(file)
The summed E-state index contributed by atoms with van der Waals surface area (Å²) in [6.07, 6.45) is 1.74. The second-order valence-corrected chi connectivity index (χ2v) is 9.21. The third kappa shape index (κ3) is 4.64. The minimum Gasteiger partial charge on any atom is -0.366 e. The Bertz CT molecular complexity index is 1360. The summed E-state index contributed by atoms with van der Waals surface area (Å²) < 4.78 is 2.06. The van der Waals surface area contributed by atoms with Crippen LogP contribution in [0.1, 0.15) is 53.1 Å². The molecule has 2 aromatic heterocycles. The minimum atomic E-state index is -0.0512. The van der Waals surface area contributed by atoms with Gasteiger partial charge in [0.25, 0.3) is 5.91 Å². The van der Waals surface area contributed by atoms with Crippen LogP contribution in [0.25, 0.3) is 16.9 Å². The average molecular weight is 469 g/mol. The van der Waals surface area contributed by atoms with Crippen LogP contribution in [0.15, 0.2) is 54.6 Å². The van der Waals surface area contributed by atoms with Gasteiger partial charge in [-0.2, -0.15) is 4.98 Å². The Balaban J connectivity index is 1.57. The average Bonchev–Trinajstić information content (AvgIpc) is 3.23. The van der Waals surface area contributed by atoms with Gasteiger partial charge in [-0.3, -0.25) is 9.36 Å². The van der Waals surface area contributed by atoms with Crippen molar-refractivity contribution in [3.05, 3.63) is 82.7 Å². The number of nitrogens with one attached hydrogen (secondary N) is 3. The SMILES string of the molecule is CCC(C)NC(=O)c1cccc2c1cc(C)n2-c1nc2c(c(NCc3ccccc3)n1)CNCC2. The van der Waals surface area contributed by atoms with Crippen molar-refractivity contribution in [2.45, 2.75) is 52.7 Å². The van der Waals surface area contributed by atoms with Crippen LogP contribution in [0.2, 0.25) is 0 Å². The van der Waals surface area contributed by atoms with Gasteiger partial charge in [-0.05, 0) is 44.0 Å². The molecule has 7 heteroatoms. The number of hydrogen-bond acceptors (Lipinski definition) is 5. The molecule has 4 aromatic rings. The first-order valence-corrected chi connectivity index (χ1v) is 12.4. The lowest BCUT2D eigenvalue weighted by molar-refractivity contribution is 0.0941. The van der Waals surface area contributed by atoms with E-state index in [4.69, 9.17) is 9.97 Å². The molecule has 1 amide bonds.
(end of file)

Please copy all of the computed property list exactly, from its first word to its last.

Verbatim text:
The summed E-state index contributed by atoms with van der Waals surface area (Å²) in [6.07, 6.45) is 1.74. The second-order valence-corrected chi connectivity index (χ2v) is 9.21. The third kappa shape index (κ3) is 4.64. The minimum Gasteiger partial charge on any atom is -0.366 e. The Bertz CT molecular complexity index is 1360. The summed E-state index contributed by atoms with van der Waals surface area (Å²) < 4.78 is 2.06. The van der Waals surface area contributed by atoms with Crippen LogP contribution in [0.1, 0.15) is 53.1 Å². The molecule has 2 aromatic heterocycles. The minimum atomic E-state index is -0.0512. The van der Waals surface area contributed by atoms with Gasteiger partial charge in [0.25, 0.3) is 5.91 Å². The van der Waals surface area contributed by atoms with Crippen LogP contribution in [0.25, 0.3) is 16.9 Å². The average molecular weight is 469 g/mol. The van der Waals surface area contributed by atoms with Crippen LogP contribution in [0.15, 0.2) is 54.6 Å². The van der Waals surface area contributed by atoms with Gasteiger partial charge in [-0.2, -0.15) is 4.98 Å². The Balaban J connectivity index is 1.57. The average Bonchev–Trinajstić information content (AvgIpc) is 3.23. The van der Waals surface area contributed by atoms with Gasteiger partial charge in [-0.3, -0.25) is 9.36 Å². The van der Waals surface area contributed by atoms with Crippen molar-refractivity contribution in [3.05, 3.63) is 82.7 Å². The number of nitrogens with one attached hydrogen (secondary N) is 3. The SMILES string of the molecule is CCC(C)NC(=O)c1cccc2c1cc(C)n2-c1nc2c(c(NCc3ccccc3)n1)CNCC2. The van der Waals surface area contributed by atoms with Crippen molar-refractivity contribution in [2.45, 2.75) is 52.7 Å². The van der Waals surface area contributed by atoms with Crippen LogP contribution in [0.2, 0.25) is 0 Å². The van der Waals surface area contributed by atoms with Gasteiger partial charge in [-0.05, 0) is 44.0 Å². The molecule has 7 heteroatoms. The number of hydrogen-bond acceptors (Lipinski definition) is 5. The molecule has 4 aromatic rings. The first-order valence-corrected chi connectivity index (χ1v) is 12.4. The lowest BCUT2D eigenvalue weighted by molar-refractivity contribution is 0.0941. The van der Waals surface area contributed by atoms with E-state index in [4.69, 9.17) is 9.97 Å². The molecule has 1 amide bonds.